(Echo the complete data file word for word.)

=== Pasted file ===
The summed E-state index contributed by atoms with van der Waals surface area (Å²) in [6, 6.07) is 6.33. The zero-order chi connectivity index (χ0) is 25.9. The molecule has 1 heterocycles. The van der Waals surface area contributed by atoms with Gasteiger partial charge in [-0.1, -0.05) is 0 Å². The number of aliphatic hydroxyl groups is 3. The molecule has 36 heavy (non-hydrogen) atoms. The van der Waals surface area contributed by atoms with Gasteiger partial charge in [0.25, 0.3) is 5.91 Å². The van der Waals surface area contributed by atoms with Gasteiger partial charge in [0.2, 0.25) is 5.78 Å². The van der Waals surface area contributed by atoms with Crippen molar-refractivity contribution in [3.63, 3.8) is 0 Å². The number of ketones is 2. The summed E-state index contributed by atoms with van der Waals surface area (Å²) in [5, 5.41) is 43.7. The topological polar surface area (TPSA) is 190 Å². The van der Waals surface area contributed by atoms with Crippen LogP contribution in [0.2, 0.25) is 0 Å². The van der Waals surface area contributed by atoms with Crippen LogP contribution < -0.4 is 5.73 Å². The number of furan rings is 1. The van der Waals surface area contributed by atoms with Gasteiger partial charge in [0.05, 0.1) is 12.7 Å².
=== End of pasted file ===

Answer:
The summed E-state index contributed by atoms with van der Waals surface area (Å²) in [6, 6.07) is 6.33. The zero-order chi connectivity index (χ0) is 25.9. The molecule has 1 heterocycles. The van der Waals surface area contributed by atoms with Gasteiger partial charge in [-0.1, -0.05) is 0 Å². The number of aliphatic hydroxyl groups is 3. The molecule has 36 heavy (non-hydrogen) atoms. The van der Waals surface area contributed by atoms with Gasteiger partial charge in [0.25, 0.3) is 5.91 Å². The van der Waals surface area contributed by atoms with Gasteiger partial charge in [0.2, 0.25) is 5.78 Å². The van der Waals surface area contributed by atoms with Crippen molar-refractivity contribution in [3.63, 3.8) is 0 Å². The number of ketones is 2. The summed E-state index contributed by atoms with van der Waals surface area (Å²) in [5, 5.41) is 43.7. The topological polar surface area (TPSA) is 190 Å². The van der Waals surface area contributed by atoms with Crippen LogP contribution in [0.2, 0.25) is 0 Å². The van der Waals surface area contributed by atoms with Crippen LogP contribution < -0.4 is 5.73 Å². The number of furan rings is 1. The van der Waals surface area contributed by atoms with Gasteiger partial charge in [0.05, 0.1) is 12.7 Å².